"We all feel bad for Rome," Luongo added. "We don't feel he deserved what he got."

There were sentiments of concern for Horton's well being from most of the Canucks as well, but the Vancouver players also made sure to stress how distressing it was for Rome to miss the remainder of the series.

"It's devastating to be so close, to be playing in your dream, now to have it taken away," Malhotra said. "It obviously hurts a lot. But that being said, he was a huge part of our team. His attitude, his mentality, his focus, just being around the guys is going to help us a lot. Even though he won't be able to play, he's definitely going to be a big part, have a big impact on this team."

Rome himself may have had the most reasonable response, albeit in a prepared statement he released rather than meeting with the media to field questions about the hit and suspension.

"I want to express my concern for Nathan's well being and wish him a quick and full recovery," the statement read. "I try to play this game honestly and with integrity. As someone who has experienced this type of injury I am well aware of its serious nature and have no desire for another player to experience it. I will not take away my teammates' focus on the task at hand and intend to speak at an appropriate time in future."

The Bruins appeared to rally around the loss of Horton as they rolled to an 8-1 win on Monday. They'll try to win three more for him to complete their quest for the Cup, but the Canucks plan to use Rome's suspension as motivation as well.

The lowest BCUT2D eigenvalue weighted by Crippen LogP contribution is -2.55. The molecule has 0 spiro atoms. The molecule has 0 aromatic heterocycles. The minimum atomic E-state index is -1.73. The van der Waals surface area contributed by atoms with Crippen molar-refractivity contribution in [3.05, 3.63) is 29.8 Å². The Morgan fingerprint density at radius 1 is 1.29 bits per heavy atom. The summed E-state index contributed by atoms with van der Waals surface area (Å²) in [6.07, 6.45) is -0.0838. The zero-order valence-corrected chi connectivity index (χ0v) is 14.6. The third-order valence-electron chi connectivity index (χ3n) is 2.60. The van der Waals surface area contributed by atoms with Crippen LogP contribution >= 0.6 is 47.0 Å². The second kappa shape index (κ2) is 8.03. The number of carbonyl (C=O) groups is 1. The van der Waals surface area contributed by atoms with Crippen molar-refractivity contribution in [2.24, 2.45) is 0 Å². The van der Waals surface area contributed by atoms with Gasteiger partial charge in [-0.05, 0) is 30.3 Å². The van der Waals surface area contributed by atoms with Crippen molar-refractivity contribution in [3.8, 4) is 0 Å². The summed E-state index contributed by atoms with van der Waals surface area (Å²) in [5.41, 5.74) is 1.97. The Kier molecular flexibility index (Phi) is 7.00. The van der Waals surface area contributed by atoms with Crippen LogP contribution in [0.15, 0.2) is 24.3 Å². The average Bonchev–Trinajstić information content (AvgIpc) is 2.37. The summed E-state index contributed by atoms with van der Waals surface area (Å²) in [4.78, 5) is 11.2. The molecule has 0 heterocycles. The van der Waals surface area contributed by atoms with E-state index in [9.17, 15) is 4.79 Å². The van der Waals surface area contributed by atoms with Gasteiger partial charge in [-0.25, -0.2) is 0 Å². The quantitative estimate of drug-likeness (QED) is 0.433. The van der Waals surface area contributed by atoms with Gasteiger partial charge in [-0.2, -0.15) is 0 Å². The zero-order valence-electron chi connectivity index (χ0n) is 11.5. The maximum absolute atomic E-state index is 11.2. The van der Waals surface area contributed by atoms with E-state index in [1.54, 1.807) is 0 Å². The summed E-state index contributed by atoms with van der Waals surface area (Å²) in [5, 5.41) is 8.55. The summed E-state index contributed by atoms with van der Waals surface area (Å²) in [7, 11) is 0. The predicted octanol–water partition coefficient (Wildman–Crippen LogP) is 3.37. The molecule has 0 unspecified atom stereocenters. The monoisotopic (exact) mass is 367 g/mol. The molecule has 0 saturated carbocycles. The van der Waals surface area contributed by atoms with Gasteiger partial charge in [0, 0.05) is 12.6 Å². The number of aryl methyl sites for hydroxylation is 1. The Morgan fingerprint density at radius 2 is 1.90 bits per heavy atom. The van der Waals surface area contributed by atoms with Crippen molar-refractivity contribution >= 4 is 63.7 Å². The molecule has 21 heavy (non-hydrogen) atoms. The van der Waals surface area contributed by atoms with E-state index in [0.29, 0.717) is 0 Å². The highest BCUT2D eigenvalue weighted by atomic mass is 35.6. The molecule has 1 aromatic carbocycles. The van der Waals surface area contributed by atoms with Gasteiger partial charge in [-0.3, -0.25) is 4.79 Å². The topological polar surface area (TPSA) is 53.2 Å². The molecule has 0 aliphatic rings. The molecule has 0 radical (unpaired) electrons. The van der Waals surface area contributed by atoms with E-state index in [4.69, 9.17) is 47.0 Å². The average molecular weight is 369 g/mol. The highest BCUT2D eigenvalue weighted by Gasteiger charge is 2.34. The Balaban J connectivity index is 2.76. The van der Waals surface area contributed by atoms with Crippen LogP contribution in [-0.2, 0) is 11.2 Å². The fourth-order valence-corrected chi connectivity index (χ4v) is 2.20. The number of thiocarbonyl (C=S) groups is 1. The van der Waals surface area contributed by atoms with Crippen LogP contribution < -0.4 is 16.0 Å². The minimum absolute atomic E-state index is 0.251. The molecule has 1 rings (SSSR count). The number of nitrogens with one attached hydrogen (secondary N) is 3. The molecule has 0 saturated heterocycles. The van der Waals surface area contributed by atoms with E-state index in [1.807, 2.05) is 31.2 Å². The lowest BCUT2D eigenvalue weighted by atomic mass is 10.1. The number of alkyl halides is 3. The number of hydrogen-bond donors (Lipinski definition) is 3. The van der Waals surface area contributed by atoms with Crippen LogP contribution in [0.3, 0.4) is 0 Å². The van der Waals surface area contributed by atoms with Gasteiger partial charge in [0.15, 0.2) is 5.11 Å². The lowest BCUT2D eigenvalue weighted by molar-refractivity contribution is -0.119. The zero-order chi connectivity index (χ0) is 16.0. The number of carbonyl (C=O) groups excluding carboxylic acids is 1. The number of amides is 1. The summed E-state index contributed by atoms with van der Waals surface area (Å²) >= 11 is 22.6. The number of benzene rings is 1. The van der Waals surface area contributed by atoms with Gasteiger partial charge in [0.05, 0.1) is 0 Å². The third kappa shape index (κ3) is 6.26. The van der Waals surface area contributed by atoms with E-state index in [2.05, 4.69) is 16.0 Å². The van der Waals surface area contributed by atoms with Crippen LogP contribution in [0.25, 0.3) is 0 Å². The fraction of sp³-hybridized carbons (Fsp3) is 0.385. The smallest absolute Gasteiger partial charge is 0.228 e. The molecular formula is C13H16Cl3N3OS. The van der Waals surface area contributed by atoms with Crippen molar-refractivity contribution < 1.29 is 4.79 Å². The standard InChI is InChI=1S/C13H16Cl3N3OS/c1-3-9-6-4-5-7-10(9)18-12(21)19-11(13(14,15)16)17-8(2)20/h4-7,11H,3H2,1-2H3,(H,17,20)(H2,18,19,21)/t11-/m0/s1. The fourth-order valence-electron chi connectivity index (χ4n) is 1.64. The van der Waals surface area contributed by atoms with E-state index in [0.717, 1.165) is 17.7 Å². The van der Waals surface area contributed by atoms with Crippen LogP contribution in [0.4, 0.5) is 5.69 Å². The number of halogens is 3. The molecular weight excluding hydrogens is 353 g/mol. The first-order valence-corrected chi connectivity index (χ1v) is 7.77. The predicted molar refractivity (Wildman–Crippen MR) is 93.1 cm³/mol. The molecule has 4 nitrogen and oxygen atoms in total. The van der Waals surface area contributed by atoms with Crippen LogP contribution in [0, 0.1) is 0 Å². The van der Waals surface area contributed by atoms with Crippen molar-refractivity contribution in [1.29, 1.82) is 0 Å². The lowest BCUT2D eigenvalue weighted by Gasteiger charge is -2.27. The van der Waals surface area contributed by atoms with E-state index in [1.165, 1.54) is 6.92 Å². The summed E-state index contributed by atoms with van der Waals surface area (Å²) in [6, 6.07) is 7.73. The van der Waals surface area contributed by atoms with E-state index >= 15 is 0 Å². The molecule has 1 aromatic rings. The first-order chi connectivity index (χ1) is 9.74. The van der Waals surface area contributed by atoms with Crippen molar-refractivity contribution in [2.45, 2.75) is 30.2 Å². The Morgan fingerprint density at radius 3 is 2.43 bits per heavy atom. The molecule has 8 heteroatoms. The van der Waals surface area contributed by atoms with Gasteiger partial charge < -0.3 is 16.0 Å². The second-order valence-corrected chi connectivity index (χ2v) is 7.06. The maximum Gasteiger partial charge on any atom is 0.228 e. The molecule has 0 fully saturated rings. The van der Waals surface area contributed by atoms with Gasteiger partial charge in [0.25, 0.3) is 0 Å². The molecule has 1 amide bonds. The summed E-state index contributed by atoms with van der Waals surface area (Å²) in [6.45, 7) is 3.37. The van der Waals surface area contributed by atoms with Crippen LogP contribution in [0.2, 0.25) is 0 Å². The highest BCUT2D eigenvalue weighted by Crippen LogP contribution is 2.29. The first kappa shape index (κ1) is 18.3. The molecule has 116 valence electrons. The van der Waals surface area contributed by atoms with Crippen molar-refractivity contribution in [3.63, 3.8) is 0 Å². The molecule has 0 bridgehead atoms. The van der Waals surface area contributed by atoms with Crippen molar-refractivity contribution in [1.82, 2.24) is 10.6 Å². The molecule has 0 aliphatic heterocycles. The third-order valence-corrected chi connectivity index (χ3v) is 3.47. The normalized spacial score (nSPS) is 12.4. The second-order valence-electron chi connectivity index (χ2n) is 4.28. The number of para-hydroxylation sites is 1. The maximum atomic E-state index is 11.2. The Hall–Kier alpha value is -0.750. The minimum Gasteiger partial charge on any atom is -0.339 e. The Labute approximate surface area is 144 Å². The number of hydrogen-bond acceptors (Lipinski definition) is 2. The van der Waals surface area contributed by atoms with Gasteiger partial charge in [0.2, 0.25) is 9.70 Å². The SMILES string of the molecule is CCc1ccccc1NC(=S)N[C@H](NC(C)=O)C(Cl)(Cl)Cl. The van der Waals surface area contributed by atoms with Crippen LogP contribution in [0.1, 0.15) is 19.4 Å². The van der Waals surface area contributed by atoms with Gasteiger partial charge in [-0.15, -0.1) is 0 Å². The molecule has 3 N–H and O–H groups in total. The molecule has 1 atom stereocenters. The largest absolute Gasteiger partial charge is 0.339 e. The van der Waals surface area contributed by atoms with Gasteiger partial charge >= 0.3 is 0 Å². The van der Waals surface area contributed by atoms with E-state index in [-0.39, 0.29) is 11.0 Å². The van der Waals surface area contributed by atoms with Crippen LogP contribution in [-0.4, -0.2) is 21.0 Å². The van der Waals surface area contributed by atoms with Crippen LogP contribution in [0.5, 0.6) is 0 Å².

"I think we're thinking of Rome right now," Daniel Sedin said. "He's a hard-working guy, great teammate and a friend. He's going to be out of the playoffs. It should be a rallying cry for us, too."
In reality, the suspension should serve as a strong message to try to stamp out such predatory head shots from the game. But if that's the message the league tried to send, the Canucks clearly didn't receive it.

"I know Aaron would never have those intentions to injure somebody," Malhotra said. "He's a hard-nosed player, very honest player. He obviously feels very bad that Nathan is in the state he is, but I don't think it will change his game. He's a very hard-working, honest player."

Based on his coach's reaction to the suspension, Rome isn't likely to be asked to change his game.

"In my opinion, it's not the right call," Vigneault said. "We're real disappointed the player got hurt, but it was a north/south play. It was a little bit late. But anybody that's played this game knows that you have to make a decision in a fraction of a second. He's engaged in the hit. I don't know how the league could come up with that decision really."

Actually, it should be much harder to understand how anyone could come up with a way to defend such a hit, blame the victim and still look at themselves in the mirror.

What are your thoughts on the Canucks defending Rome and shifting blame to Horton?